Put corporate political spending to a vote

Published on

When the US Supreme Court decided to allow corporations to spend
money directly
on campaign advertising, they opened the floodgates to
excessive spending by companies to change the outcome of elections. The
long-term solution is a change to the Constitution, to declare once and
for all that corporations aren’t the same as you and me, and shouldn’t
have the right to buy elections they can’t even vote in. But for now,
Congress can act immediately to temper some of the worse consequences
of the ruling.

Rep. Michael Capuano (D-MA) has a bill that will be heard this week, called the ‘Shareholder Proection Act,’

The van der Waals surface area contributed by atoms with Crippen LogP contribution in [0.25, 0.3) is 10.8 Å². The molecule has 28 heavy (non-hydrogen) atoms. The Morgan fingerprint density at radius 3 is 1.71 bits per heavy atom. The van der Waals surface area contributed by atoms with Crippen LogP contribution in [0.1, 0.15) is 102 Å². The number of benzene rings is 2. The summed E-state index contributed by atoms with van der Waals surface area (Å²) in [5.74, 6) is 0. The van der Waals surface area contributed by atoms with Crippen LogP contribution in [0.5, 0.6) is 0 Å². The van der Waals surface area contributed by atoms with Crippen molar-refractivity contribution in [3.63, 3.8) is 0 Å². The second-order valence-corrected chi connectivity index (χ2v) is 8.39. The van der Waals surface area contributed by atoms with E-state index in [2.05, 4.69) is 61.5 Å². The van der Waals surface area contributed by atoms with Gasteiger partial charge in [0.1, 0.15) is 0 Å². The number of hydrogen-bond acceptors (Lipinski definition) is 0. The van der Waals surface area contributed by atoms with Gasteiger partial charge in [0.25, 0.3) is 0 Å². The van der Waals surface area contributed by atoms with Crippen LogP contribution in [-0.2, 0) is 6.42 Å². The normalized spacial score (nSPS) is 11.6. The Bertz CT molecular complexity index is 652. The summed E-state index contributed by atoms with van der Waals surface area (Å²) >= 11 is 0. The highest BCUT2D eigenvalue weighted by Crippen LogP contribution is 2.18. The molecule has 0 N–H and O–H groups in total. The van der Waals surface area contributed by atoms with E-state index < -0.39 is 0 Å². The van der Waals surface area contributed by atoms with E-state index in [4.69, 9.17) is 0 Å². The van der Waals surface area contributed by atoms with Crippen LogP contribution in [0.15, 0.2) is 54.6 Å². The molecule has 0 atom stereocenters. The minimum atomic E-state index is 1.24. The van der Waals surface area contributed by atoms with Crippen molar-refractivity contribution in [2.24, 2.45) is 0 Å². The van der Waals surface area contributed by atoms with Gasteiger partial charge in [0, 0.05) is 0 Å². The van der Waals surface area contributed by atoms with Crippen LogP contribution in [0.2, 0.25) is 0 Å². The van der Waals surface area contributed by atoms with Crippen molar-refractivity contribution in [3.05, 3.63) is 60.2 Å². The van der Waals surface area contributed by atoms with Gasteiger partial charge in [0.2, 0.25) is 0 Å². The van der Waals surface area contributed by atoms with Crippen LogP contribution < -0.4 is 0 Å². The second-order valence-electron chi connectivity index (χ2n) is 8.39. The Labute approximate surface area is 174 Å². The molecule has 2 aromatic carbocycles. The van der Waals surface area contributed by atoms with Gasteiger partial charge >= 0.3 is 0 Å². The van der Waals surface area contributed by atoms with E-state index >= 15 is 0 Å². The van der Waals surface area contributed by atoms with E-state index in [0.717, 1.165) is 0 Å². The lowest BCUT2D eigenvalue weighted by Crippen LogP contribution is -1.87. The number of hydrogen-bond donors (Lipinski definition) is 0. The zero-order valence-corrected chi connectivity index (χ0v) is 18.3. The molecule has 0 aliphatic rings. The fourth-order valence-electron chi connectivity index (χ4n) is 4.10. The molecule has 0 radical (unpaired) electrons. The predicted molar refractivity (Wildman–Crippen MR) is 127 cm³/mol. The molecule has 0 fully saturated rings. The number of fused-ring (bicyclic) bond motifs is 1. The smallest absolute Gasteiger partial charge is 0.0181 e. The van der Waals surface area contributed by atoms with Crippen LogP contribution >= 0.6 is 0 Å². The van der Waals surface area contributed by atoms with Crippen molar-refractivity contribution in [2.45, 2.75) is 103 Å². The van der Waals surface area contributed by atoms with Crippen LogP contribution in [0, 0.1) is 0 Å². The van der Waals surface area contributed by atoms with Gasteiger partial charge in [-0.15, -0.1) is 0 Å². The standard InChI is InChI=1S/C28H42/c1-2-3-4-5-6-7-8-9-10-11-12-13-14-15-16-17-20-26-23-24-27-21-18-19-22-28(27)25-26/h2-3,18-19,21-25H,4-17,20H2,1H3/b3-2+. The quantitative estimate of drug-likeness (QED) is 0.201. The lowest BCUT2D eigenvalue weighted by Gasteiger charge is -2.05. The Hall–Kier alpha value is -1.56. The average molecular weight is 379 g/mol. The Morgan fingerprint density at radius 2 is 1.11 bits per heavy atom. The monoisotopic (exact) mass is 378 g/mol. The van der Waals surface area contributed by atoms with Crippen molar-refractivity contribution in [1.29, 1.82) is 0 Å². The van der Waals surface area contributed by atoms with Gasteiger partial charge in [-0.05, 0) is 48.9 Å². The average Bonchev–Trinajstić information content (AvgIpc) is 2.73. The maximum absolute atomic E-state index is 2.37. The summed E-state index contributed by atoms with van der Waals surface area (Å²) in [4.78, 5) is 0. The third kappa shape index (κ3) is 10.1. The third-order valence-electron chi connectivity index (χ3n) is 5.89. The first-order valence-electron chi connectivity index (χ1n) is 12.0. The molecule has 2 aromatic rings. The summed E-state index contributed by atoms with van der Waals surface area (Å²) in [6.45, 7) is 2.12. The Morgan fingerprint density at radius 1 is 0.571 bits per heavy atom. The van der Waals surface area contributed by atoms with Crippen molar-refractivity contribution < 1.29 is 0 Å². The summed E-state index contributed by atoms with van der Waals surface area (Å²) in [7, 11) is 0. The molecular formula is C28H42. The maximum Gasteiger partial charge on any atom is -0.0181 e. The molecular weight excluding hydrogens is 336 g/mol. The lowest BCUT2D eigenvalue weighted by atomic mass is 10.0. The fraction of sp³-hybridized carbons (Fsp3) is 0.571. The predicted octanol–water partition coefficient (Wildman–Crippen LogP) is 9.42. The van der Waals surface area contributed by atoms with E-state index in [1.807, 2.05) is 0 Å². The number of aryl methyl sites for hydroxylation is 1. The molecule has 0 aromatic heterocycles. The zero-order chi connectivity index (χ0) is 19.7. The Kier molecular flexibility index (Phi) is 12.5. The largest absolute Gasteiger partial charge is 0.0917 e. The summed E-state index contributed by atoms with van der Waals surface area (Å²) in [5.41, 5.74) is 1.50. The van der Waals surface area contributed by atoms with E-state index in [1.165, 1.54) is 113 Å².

that will add some public scrutiny to corporate political spending. His
bill would require CEOs to get corporate political budgets approved by
shareholders every year, and require the board of directors to approve
individual political expenditures. It also would require internet
disclosures of how much the corporation is spending on politics. (More at former Labor Secretary Robert Reich’s blog, here.)

The bill could do more – shareholders should approve every
ependiture, not just the budget, just as every expenditure, not just
the budget, should be made public online – but is still a big leap in
the right direction for more transparency and accountability for
political use of corporate treasuries by company executives.

Consumer Watchdog
Consumer Watchdoghttps://consumerwatchdog.org
Providing an effective voice for American consumers in an era when special interests dominate public discourse, government and politics. Non-partisan.

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